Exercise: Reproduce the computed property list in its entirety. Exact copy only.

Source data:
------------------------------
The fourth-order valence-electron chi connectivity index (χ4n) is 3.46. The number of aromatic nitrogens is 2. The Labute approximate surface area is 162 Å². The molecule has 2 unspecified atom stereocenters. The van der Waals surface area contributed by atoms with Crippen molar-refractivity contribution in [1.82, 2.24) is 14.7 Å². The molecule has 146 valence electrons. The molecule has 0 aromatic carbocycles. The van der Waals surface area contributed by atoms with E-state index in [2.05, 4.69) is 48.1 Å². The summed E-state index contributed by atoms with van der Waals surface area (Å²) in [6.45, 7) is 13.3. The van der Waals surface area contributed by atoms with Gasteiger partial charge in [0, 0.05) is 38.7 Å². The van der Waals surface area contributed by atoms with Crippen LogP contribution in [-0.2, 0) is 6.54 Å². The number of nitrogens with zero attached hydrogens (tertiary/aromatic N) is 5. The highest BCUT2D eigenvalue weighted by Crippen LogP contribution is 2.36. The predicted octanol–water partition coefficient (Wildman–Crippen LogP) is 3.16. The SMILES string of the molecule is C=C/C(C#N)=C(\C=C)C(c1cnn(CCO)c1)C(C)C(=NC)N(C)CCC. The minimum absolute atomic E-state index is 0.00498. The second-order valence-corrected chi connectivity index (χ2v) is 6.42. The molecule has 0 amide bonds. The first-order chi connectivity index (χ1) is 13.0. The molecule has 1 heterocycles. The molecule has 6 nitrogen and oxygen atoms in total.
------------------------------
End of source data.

The fourth-order valence-electron chi connectivity index (χ4n) is 3.46. The number of aromatic nitrogens is 2. The Labute approximate surface area is 162 Å². The molecule has 2 unspecified atom stereocenters. The van der Waals surface area contributed by atoms with Crippen molar-refractivity contribution in [1.82, 2.24) is 14.7 Å². The molecule has 146 valence electrons. The molecule has 0 aromatic carbocycles. The van der Waals surface area contributed by atoms with E-state index in [2.05, 4.69) is 48.1 Å². The summed E-state index contributed by atoms with van der Waals surface area (Å²) in [6.45, 7) is 13.3. The van der Waals surface area contributed by atoms with Gasteiger partial charge in [0, 0.05) is 38.7 Å². The van der Waals surface area contributed by atoms with Crippen LogP contribution in [-0.2, 0) is 6.54 Å². The number of nitrogens with zero attached hydrogens (tertiary/aromatic N) is 5. The highest BCUT2D eigenvalue weighted by Crippen LogP contribution is 2.36. The predicted octanol–water partition coefficient (Wildman–Crippen LogP) is 3.16. The SMILES string of the molecule is C=C/C(C#N)=C(\C=C)C(c1cnn(CCO)c1)C(C)C(=NC)N(C)CCC. The minimum absolute atomic E-state index is 0.00498. The second-order valence-corrected chi connectivity index (χ2v) is 6.42. The molecule has 0 amide bonds. The first-order chi connectivity index (χ1) is 13.0. The molecule has 1 heterocycles. The molecule has 6 nitrogen and oxygen atoms in total.